With the college football season drawing to a close in the month of October and turning over to November soon, the Heisman Trophy race has yet to see a candidate grab a firm hold of the lead. When the voting is done at the end of the season, the odds are good that the Heisman Trophy winner will be a household name playing for a big-time football program, but Marshall quarterback Rakeem Cato may be worthy of at least an invitation to New York for the ceremony.
Mississippi State quarterback Dak Prescott has the biggest wins and Oregon’s Marcus Mariota continues to pile up big numbers. Georgia running back Todd Gurley may have taken himself out of the running and Florida State quarterback Jameis Winston has to overcome historic trends to have a shot at a second trophy. Despite what could be a wide-open race, Cato’s chances to win the Heisman Trophy look to be about as good as Marshall’s chances to play in the College Football Playoff, even with a 13-0 regular season capped with a Conference USA Championship.
Cato is still one of the more entertaining players to watch in college football, and he is a huge reason why Marshall is on the run it is. Through seven games this season, Cato has averaged 273.1 yards per game with 1,912 passing yards and 19 touchdowns, with six interceptions. Those numbers put him right on par with Notre Dame quarterback Everett Golson (1,996 passing yards, 19 touchdowns, 6 interceptions), but Cato lacks the kind of schedule that will draw national attention the way Golson’s or any other candidate will, although Cato is putting up those numbers on roughly 10 fewer pass attempts per game compared to Golson. But are these Heisman-caliber numbers?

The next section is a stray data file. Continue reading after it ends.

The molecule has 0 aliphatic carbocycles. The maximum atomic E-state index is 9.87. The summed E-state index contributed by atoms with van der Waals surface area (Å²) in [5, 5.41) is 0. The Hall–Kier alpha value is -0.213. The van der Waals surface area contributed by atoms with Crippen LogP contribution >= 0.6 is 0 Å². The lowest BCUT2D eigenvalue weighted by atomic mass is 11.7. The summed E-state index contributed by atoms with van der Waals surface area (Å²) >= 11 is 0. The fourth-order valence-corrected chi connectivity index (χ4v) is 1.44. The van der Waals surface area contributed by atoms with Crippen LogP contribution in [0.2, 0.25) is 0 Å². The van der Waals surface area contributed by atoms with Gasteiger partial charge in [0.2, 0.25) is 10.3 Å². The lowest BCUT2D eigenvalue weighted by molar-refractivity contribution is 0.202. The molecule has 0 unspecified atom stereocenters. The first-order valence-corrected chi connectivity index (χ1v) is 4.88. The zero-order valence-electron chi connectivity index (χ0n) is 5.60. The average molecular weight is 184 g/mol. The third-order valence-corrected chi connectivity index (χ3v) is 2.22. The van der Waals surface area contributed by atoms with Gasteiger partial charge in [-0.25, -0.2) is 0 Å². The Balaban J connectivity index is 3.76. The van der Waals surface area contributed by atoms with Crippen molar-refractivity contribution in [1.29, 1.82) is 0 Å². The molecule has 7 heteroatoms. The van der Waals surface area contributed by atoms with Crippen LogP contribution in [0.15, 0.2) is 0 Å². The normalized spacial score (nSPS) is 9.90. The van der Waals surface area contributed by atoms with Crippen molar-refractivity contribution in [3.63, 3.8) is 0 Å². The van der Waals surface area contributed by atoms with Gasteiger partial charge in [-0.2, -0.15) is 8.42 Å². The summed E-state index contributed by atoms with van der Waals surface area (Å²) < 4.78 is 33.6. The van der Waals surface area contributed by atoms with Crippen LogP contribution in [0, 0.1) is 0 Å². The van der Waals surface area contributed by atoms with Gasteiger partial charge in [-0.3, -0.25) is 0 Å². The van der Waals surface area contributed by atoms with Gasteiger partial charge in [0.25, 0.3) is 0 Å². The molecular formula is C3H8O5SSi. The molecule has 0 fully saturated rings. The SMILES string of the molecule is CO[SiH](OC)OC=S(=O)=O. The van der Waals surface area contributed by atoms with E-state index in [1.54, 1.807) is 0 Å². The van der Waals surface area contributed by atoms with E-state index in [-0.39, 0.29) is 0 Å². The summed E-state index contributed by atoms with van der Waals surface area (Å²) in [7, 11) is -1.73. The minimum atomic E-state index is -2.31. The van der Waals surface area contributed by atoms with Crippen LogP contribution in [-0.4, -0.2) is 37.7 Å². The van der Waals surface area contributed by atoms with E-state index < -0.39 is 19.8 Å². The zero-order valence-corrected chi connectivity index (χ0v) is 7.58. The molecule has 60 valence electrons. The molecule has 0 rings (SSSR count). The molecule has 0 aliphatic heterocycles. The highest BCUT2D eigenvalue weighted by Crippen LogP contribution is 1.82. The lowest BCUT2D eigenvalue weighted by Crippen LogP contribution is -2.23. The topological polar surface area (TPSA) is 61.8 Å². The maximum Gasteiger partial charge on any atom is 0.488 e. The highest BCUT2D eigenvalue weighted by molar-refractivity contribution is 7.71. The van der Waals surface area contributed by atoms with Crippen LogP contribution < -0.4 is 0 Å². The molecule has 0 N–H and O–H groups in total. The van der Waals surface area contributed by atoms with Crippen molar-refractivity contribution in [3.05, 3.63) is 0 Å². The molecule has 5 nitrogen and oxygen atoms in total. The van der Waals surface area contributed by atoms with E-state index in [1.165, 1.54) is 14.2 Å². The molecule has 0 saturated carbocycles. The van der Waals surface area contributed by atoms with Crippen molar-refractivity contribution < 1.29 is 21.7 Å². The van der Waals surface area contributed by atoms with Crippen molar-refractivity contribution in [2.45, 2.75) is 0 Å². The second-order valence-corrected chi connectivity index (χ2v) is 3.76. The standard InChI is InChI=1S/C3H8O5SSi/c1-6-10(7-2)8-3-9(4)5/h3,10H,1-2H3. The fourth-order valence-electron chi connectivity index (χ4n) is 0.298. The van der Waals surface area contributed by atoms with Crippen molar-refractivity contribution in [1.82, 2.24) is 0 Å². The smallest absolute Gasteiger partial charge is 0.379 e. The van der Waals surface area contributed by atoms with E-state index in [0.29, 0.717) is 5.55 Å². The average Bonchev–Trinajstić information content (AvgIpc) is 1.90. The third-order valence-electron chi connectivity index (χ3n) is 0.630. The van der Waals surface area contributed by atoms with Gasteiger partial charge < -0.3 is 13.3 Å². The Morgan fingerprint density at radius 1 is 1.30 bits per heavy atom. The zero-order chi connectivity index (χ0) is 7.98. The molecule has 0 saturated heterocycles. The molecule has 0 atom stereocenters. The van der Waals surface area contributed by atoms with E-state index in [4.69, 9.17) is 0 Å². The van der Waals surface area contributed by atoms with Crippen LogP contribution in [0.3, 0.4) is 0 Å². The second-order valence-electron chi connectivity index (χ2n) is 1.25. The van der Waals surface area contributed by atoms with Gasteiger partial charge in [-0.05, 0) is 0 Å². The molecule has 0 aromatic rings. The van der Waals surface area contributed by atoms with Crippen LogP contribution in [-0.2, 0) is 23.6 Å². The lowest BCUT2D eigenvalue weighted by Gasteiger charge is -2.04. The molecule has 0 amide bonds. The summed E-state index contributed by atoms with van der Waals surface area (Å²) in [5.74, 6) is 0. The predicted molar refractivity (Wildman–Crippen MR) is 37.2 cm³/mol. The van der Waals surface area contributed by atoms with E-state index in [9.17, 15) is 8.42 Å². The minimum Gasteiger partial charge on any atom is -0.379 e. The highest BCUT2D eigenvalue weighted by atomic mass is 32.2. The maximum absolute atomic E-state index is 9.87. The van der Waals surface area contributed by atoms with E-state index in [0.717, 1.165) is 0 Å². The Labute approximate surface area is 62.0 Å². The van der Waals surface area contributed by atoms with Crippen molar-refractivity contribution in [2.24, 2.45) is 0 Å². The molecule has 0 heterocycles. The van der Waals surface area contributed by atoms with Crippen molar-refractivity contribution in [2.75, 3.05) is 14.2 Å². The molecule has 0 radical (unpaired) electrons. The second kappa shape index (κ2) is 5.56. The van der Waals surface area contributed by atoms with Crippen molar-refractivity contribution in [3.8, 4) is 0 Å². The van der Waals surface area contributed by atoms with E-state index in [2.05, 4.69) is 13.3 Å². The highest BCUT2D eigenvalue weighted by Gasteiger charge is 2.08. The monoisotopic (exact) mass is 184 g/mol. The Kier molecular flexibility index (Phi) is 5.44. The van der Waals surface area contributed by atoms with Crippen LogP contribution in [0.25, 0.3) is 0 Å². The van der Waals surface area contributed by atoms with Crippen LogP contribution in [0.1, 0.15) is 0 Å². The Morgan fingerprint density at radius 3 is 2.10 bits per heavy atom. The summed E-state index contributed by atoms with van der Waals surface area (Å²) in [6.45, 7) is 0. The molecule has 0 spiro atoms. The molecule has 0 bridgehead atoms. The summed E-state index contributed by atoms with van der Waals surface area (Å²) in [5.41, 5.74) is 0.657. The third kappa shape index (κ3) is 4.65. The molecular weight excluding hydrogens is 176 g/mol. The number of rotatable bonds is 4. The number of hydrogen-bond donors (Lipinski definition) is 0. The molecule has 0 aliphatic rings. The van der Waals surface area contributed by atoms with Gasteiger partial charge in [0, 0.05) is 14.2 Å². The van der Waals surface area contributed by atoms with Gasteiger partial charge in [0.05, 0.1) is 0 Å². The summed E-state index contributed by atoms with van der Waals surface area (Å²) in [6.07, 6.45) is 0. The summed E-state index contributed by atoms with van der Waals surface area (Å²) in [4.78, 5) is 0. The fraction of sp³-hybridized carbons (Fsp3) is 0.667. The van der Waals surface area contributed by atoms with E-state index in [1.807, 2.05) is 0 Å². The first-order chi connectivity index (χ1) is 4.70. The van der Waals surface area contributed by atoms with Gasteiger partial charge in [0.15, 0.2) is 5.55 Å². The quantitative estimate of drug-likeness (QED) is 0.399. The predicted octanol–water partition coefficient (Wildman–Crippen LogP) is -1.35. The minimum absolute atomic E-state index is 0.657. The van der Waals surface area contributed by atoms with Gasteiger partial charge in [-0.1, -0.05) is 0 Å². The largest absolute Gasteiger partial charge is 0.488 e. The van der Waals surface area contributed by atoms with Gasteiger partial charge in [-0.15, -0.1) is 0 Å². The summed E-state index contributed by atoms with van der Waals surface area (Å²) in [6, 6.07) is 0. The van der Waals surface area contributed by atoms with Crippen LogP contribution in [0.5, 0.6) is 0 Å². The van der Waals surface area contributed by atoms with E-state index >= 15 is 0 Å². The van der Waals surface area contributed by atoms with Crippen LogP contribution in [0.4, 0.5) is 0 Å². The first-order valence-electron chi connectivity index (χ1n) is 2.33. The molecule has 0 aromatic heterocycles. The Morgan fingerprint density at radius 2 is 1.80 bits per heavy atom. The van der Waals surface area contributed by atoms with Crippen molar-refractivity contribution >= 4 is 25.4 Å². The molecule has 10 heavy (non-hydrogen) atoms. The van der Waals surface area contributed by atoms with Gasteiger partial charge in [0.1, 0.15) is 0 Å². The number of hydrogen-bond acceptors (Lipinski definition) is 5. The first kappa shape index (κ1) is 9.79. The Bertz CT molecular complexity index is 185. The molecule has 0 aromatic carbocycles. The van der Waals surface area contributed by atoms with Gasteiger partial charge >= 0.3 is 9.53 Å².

If the Heisman Trophy was an award for the most valuable player in college football, Cato would have a much stronger argument in the Heisman debate. The Heisman instead is awarded to the best player in college football. As far as numbers go, Cato is a very good player, but to make a run to New York, he will have to go on a tear in the second half of the season. His completion percentage will need to improve (58.3 percent this season) and he will need to stop being intercepted (six in the last five games).
It may be too late for Cato to make a case to be the first non-power conference Heisman Trophy winner since BYU’s Ty Detmer won the Heisman in 1990 and Houston’s Andre Ware took it home in 1989, but an invite to New York should be considered an honor. Last season, Northern Illinois quarterback Jordan Lynch was one of six Heisman Trophy finalists. If the Heisman Trust opens up the ceremony to a large number of finalists again, Cato could easily be considered for one of the invites to New York.
Heisman Showcase: No. 24 LSU vs. No. 3 Ole Miss
Okay Bo Wallace, consider this your turn to make some noise in the Heisman conversation. The Ole Miss quarterback may have some catching up to do in the Heisman race, especially behind in-state rival Dak Prescott, but this week Wallace leads the undefeated Rebels into Tiger Stadium to take on LSU under the lights. An impressive victory on the road against LSU can do wonders for launching a Heisman campaign. Just ask Prescott.
Kevin McGuire is a Philadelphia area sports writer covering the Philadelphia Eagles and college football.